The application of the Copyright Act, 1978, to works made prior to 1979

Dean, O. H. (Stellenbosch : Stellenbosch University, 1988-12)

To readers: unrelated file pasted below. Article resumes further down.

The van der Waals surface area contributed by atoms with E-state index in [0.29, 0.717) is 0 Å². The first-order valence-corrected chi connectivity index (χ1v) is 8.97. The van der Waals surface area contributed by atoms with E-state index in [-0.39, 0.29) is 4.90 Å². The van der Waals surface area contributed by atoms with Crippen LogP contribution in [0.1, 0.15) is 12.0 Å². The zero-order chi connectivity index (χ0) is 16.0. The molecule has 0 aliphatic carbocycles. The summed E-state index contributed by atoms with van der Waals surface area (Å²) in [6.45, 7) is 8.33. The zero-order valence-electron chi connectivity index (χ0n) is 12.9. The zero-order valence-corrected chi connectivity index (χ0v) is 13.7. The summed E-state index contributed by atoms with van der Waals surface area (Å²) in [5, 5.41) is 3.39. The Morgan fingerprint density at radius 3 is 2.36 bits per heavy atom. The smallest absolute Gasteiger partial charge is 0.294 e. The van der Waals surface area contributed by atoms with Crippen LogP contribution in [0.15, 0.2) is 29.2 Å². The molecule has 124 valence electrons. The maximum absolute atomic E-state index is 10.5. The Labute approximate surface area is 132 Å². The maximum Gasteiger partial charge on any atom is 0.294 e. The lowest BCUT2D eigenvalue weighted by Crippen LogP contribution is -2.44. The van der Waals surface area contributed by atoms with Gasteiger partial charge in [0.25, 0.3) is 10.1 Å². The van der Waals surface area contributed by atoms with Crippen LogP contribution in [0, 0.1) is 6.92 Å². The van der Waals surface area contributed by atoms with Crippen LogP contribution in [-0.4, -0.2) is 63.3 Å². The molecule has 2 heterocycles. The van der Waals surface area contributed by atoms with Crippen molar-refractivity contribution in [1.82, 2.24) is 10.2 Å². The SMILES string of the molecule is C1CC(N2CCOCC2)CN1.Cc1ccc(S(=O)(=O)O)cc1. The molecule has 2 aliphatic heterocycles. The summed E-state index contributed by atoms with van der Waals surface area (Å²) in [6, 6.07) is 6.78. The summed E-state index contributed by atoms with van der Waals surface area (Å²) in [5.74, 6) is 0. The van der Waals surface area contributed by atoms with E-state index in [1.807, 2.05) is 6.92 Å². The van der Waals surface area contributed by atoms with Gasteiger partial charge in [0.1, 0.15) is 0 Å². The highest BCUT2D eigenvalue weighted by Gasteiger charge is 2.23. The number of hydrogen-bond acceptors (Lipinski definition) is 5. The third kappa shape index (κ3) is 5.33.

Article 1 Section 8 Clause 8 of the Constitution of the United States of America empowers Congress "to promote the progress of science and useful arts, by securing for limited times to authors and inventors the exclusive right to their respective writings and discoveries". This simple clause sums up in a few words the philosophy and underlying principles of modern copyright law. Copyright law, like other branches of intellectual property law (i.e. the laws of patents, trade marks and designs), seeks to create a system whereby the creator of original works or intellectual property is afforded a qualified monopoly in the use or exploitation of his work in order, first, to compensate and reward him for the effort, creativity and talent expended and utilized in the creation of his work, and secondly, to act as an incentive for him to use his talents and efforts to create more and better works or items of intellectual property. The qualified monopoly is limited in duration and after the expiry of the term the work falls into the public domain and can be freely used and reproduced by others. A balance is struck between the interests of the individual and the public interest. The rationale behind this philosophy is the establishment of a profit incentive for creators of intellectual property. The effectiveness of the profit motive is dependent upon the degree to which the creator of the intellectual property is able to maintain and enforce his qualified monopoly. If the law is not effective in enabling the creator of intellectual property to maintain and enforce his monopoly then the efficiency of the operation of the profit motive will be impaired. Consequently, the soundness and effectiveness of the law of copyright is a . significant factor in the promotion of the creation of intellectual property and ultimately• in enriching our culture and promoting our knowledge and well-being. Viewed from a different perspective, the purpose of copyright is to prevent one man from appropriating to himself what has been produced by the skill and labour of others1 . In broad terms, copyright may be described as the exclusive right in relation to a work embodying intellectual property (i.e. the product of the intellect) to do or to authorize others to do certain acts in relation to that work, which acts represent in the case of each type of work the manners in which that work can be exploited for personal gain or profit. Copyright is an immaterial property right. The subject of the right is a work of the intellect or spirit and thus an intangible. Copyright in a work is akin to ownership in a tangible article. The following analysis of the essential nature of copyright by Slomowitz AJ in Video Parktown North (Pty) Limited v Paramount Pictures Corporation is instructive: "It seems to me that when he who harbours an idea, by dint of his imagination, skill or labour, or some or all of them, brings it into being in tactile, visible or audible form, capable thereby of being communicated to others as a meaningful conception or apprehension of his mind, a right of property in that idea immediatelycomes into existence. The proprietary interest in that object of knowledge is the ownership of it and is called 'copyright'. It might just as well be called 'ownership', but we have chosen to call it by another name, reserving 'ownership' as the appellation for the proprietary interest in corporeal things, by way of semantic, but not, as I see it, legal, distinction. In this sense, copyright has sometimes been called 'intellectual property', as it indeed is. " Copyright subsists in the work of the intellect embodied in a material form which is a tangible article. The tangible or physical form of the work embodies two separate items of property, i.e. the copyright in the work of the intellect and the ownership of the tangible article. Ownership of the two items of property must be distinguished and can vest in different persons. Transfer of the ownership of one of the i terns of property does not necessarily affect transfer of the ownership of the other item of property.

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